By Teju Cole
Hardcover, 272 pages
List Price: $25
Death is a perfection of the eye
When I began to go on evening walks last fall, I found Morningside Heights an easy place from which to set out into the city. The path that drops down from the Cathedral of St John the Divine and crosses Morningside Park is only fifteen minutes from Central Park. In the other direction, going west, it is some ten minutes to Sakura Park, and walking northwards from there brings you towards Harlem, along the Hudson, though traffic makes the river on the other side of the trees inaudible. These walks, a counterpoint to my busy days at the hospital, steadily lengthened, taking me farther and farther afield each time, so that I often found myself at quite a distance from home late at night, and was compelled to return home by subway. In this way, at the beginning of the final year of my psychiatry fellowship, New York City worked itself into my life at walking pace.
Not long before this aimless wandering began, I had fallen into the habit of watching bird migrations from my apartment, and I wonder now if the two events are connected. On the days when I was home early enough from the hospital, I used to look out the window like someone taking auspices, hoping to see the miracle of natural immigration. Each time I caught sight of geese swooping in formation across the sky, I wondered how our life below might look from their persepective, and imagined that were they ever to indulge in such speculation, the highrises might seem to them like firs massed in a grove. Often, as I searched the sky, all I saw was rain, or the faint contrail of an airplane bisecting the window, and I doubted in some part of myself whether these birds, with their dark wings and throats, their pale bodies and tireless little hearts, really did exist. So amazed was I by them that I couldn't trust my memory when they weren't there.
Pigeons flew by from time to time, as did sparrows, wrens, orioles, tanagers, and swifts, though it was almost impossible to identify the birds from the tiny, solitary, and mostly colorless specks I saw fizzing across the sky. While I waited for the rare squadrons of geese, I would sometimes listen to the radio. I generally avoided American stations, which had too many commercials for my taste—Beethoven followed by ski-jackets, Wagner after artisanal cheese—instead tuning to internet stations from Canada, Germany or the Netherlands. And though I often couldn't understand the announcers, my comprehension of their languages being poor, the programming always met my evening mood with great exactness. Much of the music was familiar, as I had by this point been an avid listener to classical radio for more than fifteen years, but some of it was new. There were also rare moments of astonishment, like the first time I heard, on a station broadcasting from Hamburg, a bewitching piece for orchestra and alto solo by Shchedrin (or perhaps it was Ysaÿe) which, to this day, I have been unable to identify.
I liked the murmur of the announcers, the sounds of those voices speaking calmly from thousands of miles away. I turned the computer's speakers low and looked outside, nestled in the comfort provided by those voices, and it wasn't at all difficult to draw the comparison between myself, in my sparse apartment, and the radio host in his or her booth, during what must have been the middle of the night somewhere in Europe. Those disembodied voices remain connected in my mind, even now, with the apparition of migrating geese. Not that I actually saw the migrations more than three or four times in all: most days all I saw was the colors of the sky at dusk, its powder blues, dirty blush and russetts, all of which gradually gave way to deep shadow. When it became dark, I would pick up a book and read by the light of an old desk lamp. I had rescued the lamp from one of the dumpsters at the university; its bulb was hooded by a glass bell that cast a greenish light over my hands and the book on my lap, as well as on the worn upholstery of the sofa. Sometimes, I even spoke the words in the book out loud to myself, and doing so I noticed the odd way my voice mingled with the murmur of the French, German or Dutch radio announcers, or with the thin texture of the violin strings of the orchestras, all of this intensified by the fact that whatever it was I was reading had likely been translated out of one of the European languages. That fall, I flitted from book to book: Barthes's Camera Lucida, Peter Altenberg's Telegrams of the Soul, Tahar ben Jelloun's The Last Friend, among others.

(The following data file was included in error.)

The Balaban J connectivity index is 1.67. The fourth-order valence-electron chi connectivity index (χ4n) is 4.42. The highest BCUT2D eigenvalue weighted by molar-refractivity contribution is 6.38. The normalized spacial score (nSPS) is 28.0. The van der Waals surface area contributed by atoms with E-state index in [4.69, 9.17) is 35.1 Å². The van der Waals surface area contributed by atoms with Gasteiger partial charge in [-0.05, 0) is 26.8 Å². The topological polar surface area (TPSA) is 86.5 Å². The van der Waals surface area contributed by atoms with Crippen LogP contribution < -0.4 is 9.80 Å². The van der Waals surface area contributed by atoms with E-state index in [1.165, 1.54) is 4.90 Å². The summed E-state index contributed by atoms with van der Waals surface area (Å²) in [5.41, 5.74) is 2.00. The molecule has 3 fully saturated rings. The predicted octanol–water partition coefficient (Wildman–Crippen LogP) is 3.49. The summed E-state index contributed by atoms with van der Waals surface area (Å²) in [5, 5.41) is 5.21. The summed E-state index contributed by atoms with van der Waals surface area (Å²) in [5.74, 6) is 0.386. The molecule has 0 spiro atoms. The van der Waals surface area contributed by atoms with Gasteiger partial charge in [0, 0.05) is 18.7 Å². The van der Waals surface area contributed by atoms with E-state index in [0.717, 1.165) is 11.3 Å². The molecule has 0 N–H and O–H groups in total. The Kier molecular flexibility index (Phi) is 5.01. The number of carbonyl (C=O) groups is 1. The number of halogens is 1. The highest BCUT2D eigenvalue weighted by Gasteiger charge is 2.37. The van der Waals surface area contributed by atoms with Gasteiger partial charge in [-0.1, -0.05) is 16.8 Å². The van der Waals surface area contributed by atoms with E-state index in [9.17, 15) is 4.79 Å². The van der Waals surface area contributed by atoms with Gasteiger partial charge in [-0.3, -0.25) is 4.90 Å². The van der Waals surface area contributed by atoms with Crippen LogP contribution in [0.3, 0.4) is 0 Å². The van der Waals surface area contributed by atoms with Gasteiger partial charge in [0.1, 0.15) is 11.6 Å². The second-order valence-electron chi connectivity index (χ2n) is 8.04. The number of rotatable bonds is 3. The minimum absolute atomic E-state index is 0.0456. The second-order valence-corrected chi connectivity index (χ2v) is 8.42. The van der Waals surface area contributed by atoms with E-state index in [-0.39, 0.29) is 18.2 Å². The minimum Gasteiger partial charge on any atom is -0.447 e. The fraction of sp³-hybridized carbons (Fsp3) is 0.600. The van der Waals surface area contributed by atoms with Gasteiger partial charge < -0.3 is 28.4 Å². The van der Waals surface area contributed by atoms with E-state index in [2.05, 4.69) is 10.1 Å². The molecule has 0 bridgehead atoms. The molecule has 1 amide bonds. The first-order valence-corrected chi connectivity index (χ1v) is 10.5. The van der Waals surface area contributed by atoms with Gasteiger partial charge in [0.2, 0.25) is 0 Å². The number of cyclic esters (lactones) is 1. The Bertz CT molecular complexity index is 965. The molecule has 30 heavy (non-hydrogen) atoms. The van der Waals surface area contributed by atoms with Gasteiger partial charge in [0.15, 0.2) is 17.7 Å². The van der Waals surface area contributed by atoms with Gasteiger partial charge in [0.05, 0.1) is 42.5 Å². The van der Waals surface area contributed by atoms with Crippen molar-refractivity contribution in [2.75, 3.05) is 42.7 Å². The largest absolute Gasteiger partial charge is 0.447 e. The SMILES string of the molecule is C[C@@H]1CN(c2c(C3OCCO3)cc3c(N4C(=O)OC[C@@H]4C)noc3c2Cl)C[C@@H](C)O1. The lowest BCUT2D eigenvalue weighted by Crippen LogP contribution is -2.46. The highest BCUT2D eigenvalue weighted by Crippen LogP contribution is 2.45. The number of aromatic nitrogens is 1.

In that sonic fugue, I recalled Saint Augustine, and his astonishment at Saint Ambrose who was reputed to have found a way to read without sounding out the words. It does seem an odd thing—it strikes me now as it did then—that we can comprehend words without voicing them. For Augustine, the weight and inner life of sentences were best experienced out loud, but much has changed in our idea of reading since then. We have for too long been taught that the sight of a man speaking to himself is a sign of eccentricity or madness; we are no longer at all habituated to our own voices, except in conversation or from within the safety of a shouting crowd. But a book suggests conversation: one person is speaking to another, and audible sound is, or should be, natural to that exchange. So, I read aloud with myself as my audience, and gave voice to another's words.
Excerpted from Open City by Teju Cole. Copyright (c) 2011 by Teju Cole. Excerpted by permission of Random House Publishing Group, a division of Random House, Inc. All rights reserved. No part of this excerpt may be reproduced or reprinted without permission in writing from the publisher.